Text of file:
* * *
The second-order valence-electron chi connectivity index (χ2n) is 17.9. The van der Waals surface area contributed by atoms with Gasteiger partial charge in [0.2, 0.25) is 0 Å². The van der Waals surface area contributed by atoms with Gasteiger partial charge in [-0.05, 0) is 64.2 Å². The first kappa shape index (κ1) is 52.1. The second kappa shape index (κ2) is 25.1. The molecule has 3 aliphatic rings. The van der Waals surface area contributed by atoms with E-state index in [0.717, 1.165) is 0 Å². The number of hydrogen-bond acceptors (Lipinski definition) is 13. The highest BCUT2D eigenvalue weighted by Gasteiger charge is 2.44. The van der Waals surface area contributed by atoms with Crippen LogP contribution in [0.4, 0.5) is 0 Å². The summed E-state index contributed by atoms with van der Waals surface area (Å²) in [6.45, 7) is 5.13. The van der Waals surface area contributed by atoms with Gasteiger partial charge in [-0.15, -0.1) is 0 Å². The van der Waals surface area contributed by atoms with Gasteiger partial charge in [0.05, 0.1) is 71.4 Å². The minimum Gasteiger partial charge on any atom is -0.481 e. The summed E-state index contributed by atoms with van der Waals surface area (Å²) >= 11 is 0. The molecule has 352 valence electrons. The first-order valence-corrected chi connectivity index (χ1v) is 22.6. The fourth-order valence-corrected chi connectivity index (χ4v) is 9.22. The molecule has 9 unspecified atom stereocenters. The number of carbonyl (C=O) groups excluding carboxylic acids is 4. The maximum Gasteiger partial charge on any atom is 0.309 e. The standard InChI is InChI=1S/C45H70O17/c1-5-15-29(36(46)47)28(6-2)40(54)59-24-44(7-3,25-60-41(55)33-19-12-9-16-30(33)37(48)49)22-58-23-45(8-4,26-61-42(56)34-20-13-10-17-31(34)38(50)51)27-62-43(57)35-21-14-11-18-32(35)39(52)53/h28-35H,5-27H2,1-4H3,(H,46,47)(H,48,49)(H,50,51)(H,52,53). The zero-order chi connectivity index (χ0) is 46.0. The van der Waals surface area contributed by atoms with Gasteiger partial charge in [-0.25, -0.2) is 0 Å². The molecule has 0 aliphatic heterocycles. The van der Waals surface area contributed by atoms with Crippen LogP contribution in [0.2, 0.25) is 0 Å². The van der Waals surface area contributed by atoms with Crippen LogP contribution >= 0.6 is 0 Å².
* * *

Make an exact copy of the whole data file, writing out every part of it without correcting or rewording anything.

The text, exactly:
The second-order valence-electron chi connectivity index (χ2n) is 17.9. The van der Waals surface area contributed by atoms with Gasteiger partial charge in [0.2, 0.25) is 0 Å². The van der Waals surface area contributed by atoms with Gasteiger partial charge in [-0.05, 0) is 64.2 Å². The first kappa shape index (κ1) is 52.1. The second kappa shape index (κ2) is 25.1. The molecule has 3 aliphatic rings. The van der Waals surface area contributed by atoms with E-state index in [0.717, 1.165) is 0 Å². The number of hydrogen-bond acceptors (Lipinski definition) is 13. The highest BCUT2D eigenvalue weighted by Gasteiger charge is 2.44. The van der Waals surface area contributed by atoms with Crippen LogP contribution in [0.4, 0.5) is 0 Å². The summed E-state index contributed by atoms with van der Waals surface area (Å²) in [6.45, 7) is 5.13. The van der Waals surface area contributed by atoms with Gasteiger partial charge in [-0.15, -0.1) is 0 Å². The van der Waals surface area contributed by atoms with Gasteiger partial charge in [0.05, 0.1) is 71.4 Å². The minimum Gasteiger partial charge on any atom is -0.481 e. The summed E-state index contributed by atoms with van der Waals surface area (Å²) >= 11 is 0. The molecule has 352 valence electrons. The first-order valence-corrected chi connectivity index (χ1v) is 22.6. The fourth-order valence-corrected chi connectivity index (χ4v) is 9.22. The molecule has 9 unspecified atom stereocenters. The number of carbonyl (C=O) groups excluding carboxylic acids is 4. The maximum Gasteiger partial charge on any atom is 0.309 e. The standard InChI is InChI=1S/C45H70O17/c1-5-15-29(36(46)47)28(6-2)40(54)59-24-44(7-3,25-60-41(55)33-19-12-9-16-30(33)37(48)49)22-58-23-45(8-4,26-61-42(56)34-20-13-10-17-31(34)38(50)51)27-62-43(57)35-21-14-11-18-32(35)39(52)53/h28-35H,5-27H2,1-4H3,(H,46,47)(H,48,49)(H,50,51)(H,52,53). The zero-order chi connectivity index (χ0) is 46.0. The van der Waals surface area contributed by atoms with Gasteiger partial charge in [-0.25, -0.2) is 0 Å². The molecule has 0 aliphatic heterocycles. The van der Waals surface area contributed by atoms with Crippen LogP contribution in [0.2, 0.25) is 0 Å². The van der Waals surface area contributed by atoms with Crippen LogP contribution >= 0.6 is 0 Å².